Law enforcement agencies have their most wanted lists. What job seekers want to avoid at all cost is being placed on a least wanted list. They do exist, if not in print then certainly in the consciousness of jilted employers and burned executive recruiters.
In my 15 years of experience interviewing and evaluating candidates for executive and other management positions, there are five areas of behavior that I’ve learned can put an individual at high risk of being considered least wanted.
Renege on the deal
People who have gone through a job interview process understand that it is indeed a process. The employer must assess fit and the candidate also has every right to ask questions and seek information to be certain the job is the right move professionally and personally.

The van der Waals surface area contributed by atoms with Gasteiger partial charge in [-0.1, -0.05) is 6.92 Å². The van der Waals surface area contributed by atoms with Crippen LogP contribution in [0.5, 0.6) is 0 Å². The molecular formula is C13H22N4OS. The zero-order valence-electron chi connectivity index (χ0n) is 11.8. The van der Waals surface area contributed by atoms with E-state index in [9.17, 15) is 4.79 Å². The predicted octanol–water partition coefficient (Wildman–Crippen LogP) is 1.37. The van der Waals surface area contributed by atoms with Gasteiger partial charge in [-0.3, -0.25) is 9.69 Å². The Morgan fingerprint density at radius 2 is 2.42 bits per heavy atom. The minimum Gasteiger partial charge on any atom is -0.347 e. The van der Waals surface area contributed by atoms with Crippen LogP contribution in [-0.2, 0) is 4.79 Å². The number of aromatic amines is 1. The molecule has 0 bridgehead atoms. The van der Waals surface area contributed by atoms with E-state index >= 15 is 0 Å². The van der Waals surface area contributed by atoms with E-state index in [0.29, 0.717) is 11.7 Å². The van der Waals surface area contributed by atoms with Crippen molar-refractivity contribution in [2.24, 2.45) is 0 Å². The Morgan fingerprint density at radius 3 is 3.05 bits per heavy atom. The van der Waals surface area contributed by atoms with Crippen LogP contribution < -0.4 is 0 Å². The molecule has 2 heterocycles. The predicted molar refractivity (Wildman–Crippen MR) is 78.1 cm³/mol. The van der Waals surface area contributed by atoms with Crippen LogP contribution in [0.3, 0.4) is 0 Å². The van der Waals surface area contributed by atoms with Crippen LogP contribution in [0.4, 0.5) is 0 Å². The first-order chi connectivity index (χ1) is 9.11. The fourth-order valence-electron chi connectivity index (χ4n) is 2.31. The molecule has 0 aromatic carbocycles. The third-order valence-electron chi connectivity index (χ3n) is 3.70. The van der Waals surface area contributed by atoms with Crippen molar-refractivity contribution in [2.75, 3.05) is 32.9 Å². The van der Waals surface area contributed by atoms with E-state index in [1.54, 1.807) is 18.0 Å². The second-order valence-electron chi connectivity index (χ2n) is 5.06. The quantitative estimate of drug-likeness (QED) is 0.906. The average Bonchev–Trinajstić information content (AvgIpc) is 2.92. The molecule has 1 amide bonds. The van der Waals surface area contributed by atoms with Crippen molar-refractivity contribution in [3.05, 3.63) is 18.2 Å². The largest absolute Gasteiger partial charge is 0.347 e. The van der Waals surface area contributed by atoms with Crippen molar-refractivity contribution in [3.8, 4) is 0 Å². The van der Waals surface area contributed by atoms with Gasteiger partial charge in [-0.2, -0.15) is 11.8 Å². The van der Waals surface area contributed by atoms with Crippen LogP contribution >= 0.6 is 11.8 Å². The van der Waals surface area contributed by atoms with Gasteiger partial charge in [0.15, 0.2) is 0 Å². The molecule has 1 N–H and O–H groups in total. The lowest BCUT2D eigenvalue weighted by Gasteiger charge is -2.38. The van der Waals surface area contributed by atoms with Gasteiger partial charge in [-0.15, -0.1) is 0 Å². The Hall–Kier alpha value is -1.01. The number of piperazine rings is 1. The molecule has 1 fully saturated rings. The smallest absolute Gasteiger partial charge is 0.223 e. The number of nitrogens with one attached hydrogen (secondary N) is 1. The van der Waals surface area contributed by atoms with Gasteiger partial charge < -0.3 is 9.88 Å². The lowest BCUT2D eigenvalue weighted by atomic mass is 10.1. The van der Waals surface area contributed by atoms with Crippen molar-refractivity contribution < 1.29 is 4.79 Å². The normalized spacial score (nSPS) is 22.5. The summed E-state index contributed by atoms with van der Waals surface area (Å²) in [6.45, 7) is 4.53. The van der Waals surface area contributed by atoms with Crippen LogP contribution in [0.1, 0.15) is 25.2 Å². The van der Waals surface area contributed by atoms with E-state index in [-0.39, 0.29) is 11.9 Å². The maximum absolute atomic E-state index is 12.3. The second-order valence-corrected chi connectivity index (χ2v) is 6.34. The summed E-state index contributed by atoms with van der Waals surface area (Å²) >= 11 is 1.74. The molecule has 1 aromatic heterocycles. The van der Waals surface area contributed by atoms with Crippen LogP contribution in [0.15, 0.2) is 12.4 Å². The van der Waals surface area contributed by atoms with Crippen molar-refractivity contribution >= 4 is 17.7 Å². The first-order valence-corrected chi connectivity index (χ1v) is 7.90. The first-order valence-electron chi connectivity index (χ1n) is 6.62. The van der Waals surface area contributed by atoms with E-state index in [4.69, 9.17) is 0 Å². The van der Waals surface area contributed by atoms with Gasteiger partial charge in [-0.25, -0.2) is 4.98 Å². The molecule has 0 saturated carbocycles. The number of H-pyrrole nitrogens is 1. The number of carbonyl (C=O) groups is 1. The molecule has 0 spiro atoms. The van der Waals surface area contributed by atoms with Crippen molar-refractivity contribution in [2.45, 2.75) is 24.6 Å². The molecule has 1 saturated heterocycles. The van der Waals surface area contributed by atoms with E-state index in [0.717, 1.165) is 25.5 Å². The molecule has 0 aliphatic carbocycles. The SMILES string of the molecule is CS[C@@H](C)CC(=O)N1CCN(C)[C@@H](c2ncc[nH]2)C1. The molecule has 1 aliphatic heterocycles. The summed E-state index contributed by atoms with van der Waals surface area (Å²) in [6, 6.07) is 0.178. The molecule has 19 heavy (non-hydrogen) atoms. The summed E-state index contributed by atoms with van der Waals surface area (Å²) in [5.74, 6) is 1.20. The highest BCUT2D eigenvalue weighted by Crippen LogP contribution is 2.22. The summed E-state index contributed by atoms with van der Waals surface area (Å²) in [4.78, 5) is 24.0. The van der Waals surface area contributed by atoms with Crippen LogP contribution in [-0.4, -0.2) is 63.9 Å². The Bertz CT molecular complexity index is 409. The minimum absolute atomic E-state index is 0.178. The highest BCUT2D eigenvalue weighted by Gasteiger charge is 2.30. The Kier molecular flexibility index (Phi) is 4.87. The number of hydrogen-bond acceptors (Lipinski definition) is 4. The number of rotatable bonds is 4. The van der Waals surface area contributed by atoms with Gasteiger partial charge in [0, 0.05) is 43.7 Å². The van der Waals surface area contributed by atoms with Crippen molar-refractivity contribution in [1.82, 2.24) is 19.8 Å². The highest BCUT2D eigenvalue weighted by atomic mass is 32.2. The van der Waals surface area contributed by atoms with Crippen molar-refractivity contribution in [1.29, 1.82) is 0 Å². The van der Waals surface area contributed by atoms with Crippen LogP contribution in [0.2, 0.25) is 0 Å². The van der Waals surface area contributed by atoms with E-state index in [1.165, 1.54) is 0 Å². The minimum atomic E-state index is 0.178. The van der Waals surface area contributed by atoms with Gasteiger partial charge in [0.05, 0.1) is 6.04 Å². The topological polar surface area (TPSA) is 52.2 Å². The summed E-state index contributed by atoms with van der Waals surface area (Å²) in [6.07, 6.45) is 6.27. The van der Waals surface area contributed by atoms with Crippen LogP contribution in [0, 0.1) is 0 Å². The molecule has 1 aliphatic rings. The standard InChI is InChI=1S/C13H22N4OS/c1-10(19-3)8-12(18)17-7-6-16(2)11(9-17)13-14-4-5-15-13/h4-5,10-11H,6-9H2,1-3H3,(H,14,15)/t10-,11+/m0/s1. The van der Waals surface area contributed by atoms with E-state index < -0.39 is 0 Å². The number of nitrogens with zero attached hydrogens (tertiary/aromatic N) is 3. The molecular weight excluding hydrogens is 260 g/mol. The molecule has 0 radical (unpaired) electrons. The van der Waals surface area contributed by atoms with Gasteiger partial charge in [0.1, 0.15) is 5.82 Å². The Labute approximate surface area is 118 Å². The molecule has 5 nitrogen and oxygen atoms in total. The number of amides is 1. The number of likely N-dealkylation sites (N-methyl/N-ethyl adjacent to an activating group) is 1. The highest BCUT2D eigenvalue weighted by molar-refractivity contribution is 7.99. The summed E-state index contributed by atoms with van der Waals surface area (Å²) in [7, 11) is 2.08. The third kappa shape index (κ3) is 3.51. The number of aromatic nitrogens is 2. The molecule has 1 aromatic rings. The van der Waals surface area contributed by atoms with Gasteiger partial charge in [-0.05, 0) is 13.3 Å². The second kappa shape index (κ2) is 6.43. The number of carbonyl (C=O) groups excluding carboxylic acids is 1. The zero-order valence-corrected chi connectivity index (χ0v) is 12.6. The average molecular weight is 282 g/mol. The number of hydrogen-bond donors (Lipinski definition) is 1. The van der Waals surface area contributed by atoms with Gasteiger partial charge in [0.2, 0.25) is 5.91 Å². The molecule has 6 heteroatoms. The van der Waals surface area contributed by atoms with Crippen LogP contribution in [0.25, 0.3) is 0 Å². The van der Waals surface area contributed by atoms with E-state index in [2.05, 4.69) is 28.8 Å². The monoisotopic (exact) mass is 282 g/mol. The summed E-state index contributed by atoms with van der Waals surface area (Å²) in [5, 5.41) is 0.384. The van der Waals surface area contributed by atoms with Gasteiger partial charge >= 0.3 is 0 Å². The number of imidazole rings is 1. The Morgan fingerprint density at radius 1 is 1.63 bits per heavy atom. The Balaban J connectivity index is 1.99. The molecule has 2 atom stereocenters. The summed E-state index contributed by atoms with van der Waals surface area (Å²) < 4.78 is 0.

Reneging on the deal is not about withdrawing from the process after the first interview. As the phrase suggests, a deal has to be made to be reneged upon. In this case, an agreement has been reached; the job offer made and accepted; an employment start-date set; and handshakes and congratulations have been passed all around. And then the successful candidate changes his or her mind after signing on the bottom line. I have seen this happen as late as the day prior to reporting to the new job.
While it can be argued that it is preferable to have the successful candidate make this decision a day or so before starting the new job rather than weeks into it, the consequences for the organization are still considerable. The jilted employer has to start the process over and that could require months of additional work and resources (time, people, money). The candidate who leaves the employer at the altar will be long remembered and not with fondness. If there is an executive recruiter involved, time is money and extra time will now be required to remedy the situation and make the client happy. Candidates who do this may have good reason for walking away, but they should expect that the price they may have to pay is a damaged reputation.